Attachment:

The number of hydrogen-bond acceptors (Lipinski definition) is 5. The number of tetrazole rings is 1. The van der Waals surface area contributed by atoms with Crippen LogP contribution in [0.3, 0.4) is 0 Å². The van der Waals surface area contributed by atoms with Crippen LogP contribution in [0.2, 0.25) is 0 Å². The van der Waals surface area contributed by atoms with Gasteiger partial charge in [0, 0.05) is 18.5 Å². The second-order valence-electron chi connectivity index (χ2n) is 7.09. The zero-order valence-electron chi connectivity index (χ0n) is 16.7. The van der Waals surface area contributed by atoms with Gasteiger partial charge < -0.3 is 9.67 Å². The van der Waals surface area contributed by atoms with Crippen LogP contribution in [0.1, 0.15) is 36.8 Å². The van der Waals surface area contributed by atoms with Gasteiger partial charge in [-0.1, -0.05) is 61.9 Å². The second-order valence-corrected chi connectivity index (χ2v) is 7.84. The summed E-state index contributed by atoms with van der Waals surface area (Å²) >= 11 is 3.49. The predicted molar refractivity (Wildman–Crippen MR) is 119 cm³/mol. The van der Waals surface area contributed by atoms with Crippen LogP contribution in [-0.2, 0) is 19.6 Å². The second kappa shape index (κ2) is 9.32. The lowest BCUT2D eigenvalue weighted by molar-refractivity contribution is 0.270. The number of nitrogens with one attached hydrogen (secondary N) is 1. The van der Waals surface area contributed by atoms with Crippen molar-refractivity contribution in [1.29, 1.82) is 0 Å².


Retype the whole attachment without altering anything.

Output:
The number of hydrogen-bond acceptors (Lipinski definition) is 5. The number of tetrazole rings is 1. The van der Waals surface area contributed by atoms with Crippen LogP contribution in [0.3, 0.4) is 0 Å². The van der Waals surface area contributed by atoms with Crippen LogP contribution in [0.2, 0.25) is 0 Å². The van der Waals surface area contributed by atoms with Gasteiger partial charge in [0, 0.05) is 18.5 Å². The second-order valence-electron chi connectivity index (χ2n) is 7.09. The zero-order valence-electron chi connectivity index (χ0n) is 16.7. The van der Waals surface area contributed by atoms with Gasteiger partial charge < -0.3 is 9.67 Å². The van der Waals surface area contributed by atoms with Crippen LogP contribution in [0.1, 0.15) is 36.8 Å². The van der Waals surface area contributed by atoms with Gasteiger partial charge in [-0.1, -0.05) is 61.9 Å². The second-order valence-corrected chi connectivity index (χ2v) is 7.84. The summed E-state index contributed by atoms with van der Waals surface area (Å²) >= 11 is 3.49. The predicted molar refractivity (Wildman–Crippen MR) is 119 cm³/mol. The van der Waals surface area contributed by atoms with Crippen LogP contribution in [-0.2, 0) is 19.6 Å². The second kappa shape index (κ2) is 9.32. The lowest BCUT2D eigenvalue weighted by molar-refractivity contribution is 0.270. The number of nitrogens with one attached hydrogen (secondary N) is 1. The van der Waals surface area contributed by atoms with Crippen molar-refractivity contribution in [1.29, 1.82) is 0 Å².